Transcranial magnetic stimulation in the visual system. I. The psychophysics of visual suppression
When applied over the occipital pole, transcranial magnetic stimulation (TMS) disrupts visual perception and induces phosphenes. Both the underlying mechanisms and the brain structures involved are still unclear. The first part of the study characterizes the suppressive effect of TMS by psychophysical methods. Luminance increment thresholds for orientation discrimination were determined in four subjects using an adaptive staircase procedure. Coil position was controlled with a stereotactic positioning device. Threshold values were modulated by TMS, reaching a maximum effect at a stimulus onset asynchrony (SOA) of approx. 100 ms after visual target presentation. Stronger TMS pulses increased the maximum threshold while decreasing the SOA producing the maximum effect. Slopes of the psychometric function were flattened with TMS masking by a factor of 2, compared to control experiments in the absence of TMS. No change in steepness was observed in experiments using a light flash as the mask instead of TMS. Together with the finding that at higher TMS intensities, threshold elevation occurs even with shorter SOAs, this suggests lasting inhibitory processes as masking mechanisms, contradicting the assumption that the phosphene as excitatory equivalent causes masking. In the companion contribution to this one we present perimetric measurements and phosphene forms as a function of the stimulation site in the brain and discuss the putative generator structures.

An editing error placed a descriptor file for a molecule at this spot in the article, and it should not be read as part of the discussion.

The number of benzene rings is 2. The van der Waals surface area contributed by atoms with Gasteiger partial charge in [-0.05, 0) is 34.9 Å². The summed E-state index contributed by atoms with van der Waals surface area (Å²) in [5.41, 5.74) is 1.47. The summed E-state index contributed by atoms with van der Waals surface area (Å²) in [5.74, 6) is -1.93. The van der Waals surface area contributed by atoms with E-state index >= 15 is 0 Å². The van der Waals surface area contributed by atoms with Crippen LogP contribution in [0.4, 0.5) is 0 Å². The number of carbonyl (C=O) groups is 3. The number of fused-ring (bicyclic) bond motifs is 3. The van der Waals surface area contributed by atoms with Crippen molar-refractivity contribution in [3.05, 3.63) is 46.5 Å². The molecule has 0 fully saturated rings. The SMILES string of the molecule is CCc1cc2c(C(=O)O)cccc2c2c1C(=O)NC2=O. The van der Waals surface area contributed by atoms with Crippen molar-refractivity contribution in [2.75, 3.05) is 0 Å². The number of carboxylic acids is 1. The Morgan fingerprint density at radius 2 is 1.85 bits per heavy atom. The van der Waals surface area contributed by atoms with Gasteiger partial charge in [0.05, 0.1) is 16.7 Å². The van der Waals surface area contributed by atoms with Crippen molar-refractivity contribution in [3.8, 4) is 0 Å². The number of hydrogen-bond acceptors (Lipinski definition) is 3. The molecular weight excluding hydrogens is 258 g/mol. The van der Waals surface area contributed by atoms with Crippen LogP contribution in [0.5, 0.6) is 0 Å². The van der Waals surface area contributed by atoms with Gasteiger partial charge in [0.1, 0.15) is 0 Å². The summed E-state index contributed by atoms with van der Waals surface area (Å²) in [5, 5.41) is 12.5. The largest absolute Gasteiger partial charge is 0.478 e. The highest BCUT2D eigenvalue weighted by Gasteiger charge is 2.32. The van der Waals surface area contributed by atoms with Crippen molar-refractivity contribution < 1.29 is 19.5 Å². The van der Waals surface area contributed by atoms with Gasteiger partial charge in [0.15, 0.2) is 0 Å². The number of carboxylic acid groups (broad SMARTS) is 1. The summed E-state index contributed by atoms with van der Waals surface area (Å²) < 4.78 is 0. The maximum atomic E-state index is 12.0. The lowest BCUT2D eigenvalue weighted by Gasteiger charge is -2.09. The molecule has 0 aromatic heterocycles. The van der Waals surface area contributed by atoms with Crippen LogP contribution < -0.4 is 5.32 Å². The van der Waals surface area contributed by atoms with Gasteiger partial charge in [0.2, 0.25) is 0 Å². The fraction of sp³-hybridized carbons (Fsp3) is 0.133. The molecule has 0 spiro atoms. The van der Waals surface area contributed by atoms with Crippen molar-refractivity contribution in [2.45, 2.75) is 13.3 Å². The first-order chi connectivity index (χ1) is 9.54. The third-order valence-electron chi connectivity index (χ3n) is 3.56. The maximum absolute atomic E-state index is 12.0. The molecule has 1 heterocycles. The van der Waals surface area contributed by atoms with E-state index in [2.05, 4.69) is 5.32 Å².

KeywordsOccipital cortex Visual masking Threshold modulation Psychometric function Slope
We thank Sandra Beck, Kuno Kirschfeld, and Hans-Günther Nusseck for support and for many fruitful discussions.
- Bolz J, Rosner G, Wässle H (1982) Response latency of brisk-sustained (X) and brisk-transient (Y) cells in the cat retina. J Physiol (Lond) 382:171–190Google Scholar
- Dorner-Schandl F, Durst W, Kolling G, Leo-Kottler B (1993) Rasterperimetrie mit dem Tübinger Automatik Perimeter. Universitäts-Augenklinik, TübingenGoogle Scholar
- Inghilleri M, Berardelli A, Cruccu G, Manfredi M (1993) Silent period evoked by transcranial stimulation of the human cortex and cervicomedullary junction. J Physiol (Lond) 466:521–534Google Scholar
- Kammer T, Lehr L, Kirschfeld K (1999) Cortical visual processing is temporally dispersed by luminance in human subjects. Neurosci Lett 263:133–136Google Scholar
- Kammer T, Puls K, Erb M, Grodd W (2004) TMS in the visual system. II. Characterization of induced phosphenes and scotomas. Exp Brain Res (accepted for publication)Google Scholar
- Kesten H (1958) Accelerated stochastic-approximation. Ann Math Stat 29:41–59Google Scholar
- Moliadze V, Zhao Y, Eysel UT, Funke K (2003) Effect of transcranial magnetic stimulation on single-unit activity in the cat primary visual cortex. J Physiol (Lond) 553:665–679Google Scholar